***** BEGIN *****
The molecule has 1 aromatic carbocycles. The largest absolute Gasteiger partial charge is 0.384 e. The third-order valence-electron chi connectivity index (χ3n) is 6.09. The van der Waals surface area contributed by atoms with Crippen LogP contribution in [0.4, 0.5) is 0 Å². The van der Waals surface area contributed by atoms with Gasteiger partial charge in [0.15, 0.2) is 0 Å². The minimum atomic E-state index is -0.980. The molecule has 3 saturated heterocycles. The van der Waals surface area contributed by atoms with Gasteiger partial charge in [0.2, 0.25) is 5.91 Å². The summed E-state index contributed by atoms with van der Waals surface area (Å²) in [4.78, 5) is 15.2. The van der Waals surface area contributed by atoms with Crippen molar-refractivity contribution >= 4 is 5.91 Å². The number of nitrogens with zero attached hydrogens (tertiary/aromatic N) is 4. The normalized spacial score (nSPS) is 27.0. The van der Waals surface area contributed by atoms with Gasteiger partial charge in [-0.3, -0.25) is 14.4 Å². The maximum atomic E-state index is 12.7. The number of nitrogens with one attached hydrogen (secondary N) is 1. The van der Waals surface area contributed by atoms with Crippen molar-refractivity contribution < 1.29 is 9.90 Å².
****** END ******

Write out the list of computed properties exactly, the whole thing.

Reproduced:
The molecule has 1 aromatic carbocycles. The largest absolute Gasteiger partial charge is 0.384 e. The third-order valence-electron chi connectivity index (χ3n) is 6.09. The van der Waals surface area contributed by atoms with Crippen LogP contribution in [0.4, 0.5) is 0 Å². The van der Waals surface area contributed by atoms with Gasteiger partial charge in [0.15, 0.2) is 0 Å². The minimum atomic E-state index is -0.980. The molecule has 3 saturated heterocycles. The van der Waals surface area contributed by atoms with Gasteiger partial charge in [0.2, 0.25) is 5.91 Å². The summed E-state index contributed by atoms with van der Waals surface area (Å²) in [4.78, 5) is 15.2. The van der Waals surface area contributed by atoms with Crippen molar-refractivity contribution >= 4 is 5.91 Å². The number of nitrogens with zero attached hydrogens (tertiary/aromatic N) is 4. The normalized spacial score (nSPS) is 27.0. The van der Waals surface area contributed by atoms with Gasteiger partial charge in [-0.3, -0.25) is 14.4 Å². The maximum atomic E-state index is 12.7. The number of nitrogens with one attached hydrogen (secondary N) is 1. The van der Waals surface area contributed by atoms with Crippen molar-refractivity contribution < 1.29 is 9.90 Å².